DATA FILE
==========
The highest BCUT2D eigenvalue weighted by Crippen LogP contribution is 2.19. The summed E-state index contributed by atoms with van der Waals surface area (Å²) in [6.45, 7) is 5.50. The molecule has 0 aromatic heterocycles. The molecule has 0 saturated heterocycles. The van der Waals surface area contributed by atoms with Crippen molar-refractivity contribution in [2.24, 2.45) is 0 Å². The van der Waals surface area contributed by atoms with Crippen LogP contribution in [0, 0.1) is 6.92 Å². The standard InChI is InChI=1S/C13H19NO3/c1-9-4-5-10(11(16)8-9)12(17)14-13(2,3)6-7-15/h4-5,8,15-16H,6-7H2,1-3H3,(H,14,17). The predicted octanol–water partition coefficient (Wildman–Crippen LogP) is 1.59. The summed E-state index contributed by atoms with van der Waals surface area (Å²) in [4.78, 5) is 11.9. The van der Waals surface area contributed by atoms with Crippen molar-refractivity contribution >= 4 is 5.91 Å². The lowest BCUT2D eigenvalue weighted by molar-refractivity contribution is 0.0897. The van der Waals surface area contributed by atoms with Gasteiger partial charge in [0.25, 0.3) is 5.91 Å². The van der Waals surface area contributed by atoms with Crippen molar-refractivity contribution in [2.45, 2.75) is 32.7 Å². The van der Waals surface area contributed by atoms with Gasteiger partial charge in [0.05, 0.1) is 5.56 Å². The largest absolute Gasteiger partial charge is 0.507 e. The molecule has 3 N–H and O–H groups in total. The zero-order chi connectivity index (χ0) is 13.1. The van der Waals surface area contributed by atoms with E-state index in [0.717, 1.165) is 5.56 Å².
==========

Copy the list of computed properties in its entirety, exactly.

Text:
The highest BCUT2D eigenvalue weighted by Crippen LogP contribution is 2.19. The summed E-state index contributed by atoms with van der Waals surface area (Å²) in [6.45, 7) is 5.50. The molecule has 0 aromatic heterocycles. The molecule has 0 saturated heterocycles. The van der Waals surface area contributed by atoms with Crippen molar-refractivity contribution in [2.24, 2.45) is 0 Å². The van der Waals surface area contributed by atoms with Crippen LogP contribution in [0, 0.1) is 6.92 Å². The standard InChI is InChI=1S/C13H19NO3/c1-9-4-5-10(11(16)8-9)12(17)14-13(2,3)6-7-15/h4-5,8,15-16H,6-7H2,1-3H3,(H,14,17). The predicted octanol–water partition coefficient (Wildman–Crippen LogP) is 1.59. The summed E-state index contributed by atoms with van der Waals surface area (Å²) in [4.78, 5) is 11.9. The van der Waals surface area contributed by atoms with Crippen molar-refractivity contribution >= 4 is 5.91 Å². The lowest BCUT2D eigenvalue weighted by molar-refractivity contribution is 0.0897. The van der Waals surface area contributed by atoms with Gasteiger partial charge in [0.25, 0.3) is 5.91 Å². The van der Waals surface area contributed by atoms with Crippen molar-refractivity contribution in [2.45, 2.75) is 32.7 Å². The van der Waals surface area contributed by atoms with Gasteiger partial charge in [0.05, 0.1) is 5.56 Å². The largest absolute Gasteiger partial charge is 0.507 e. The molecule has 3 N–H and O–H groups in total. The zero-order chi connectivity index (χ0) is 13.1. The van der Waals surface area contributed by atoms with E-state index in [0.717, 1.165) is 5.56 Å².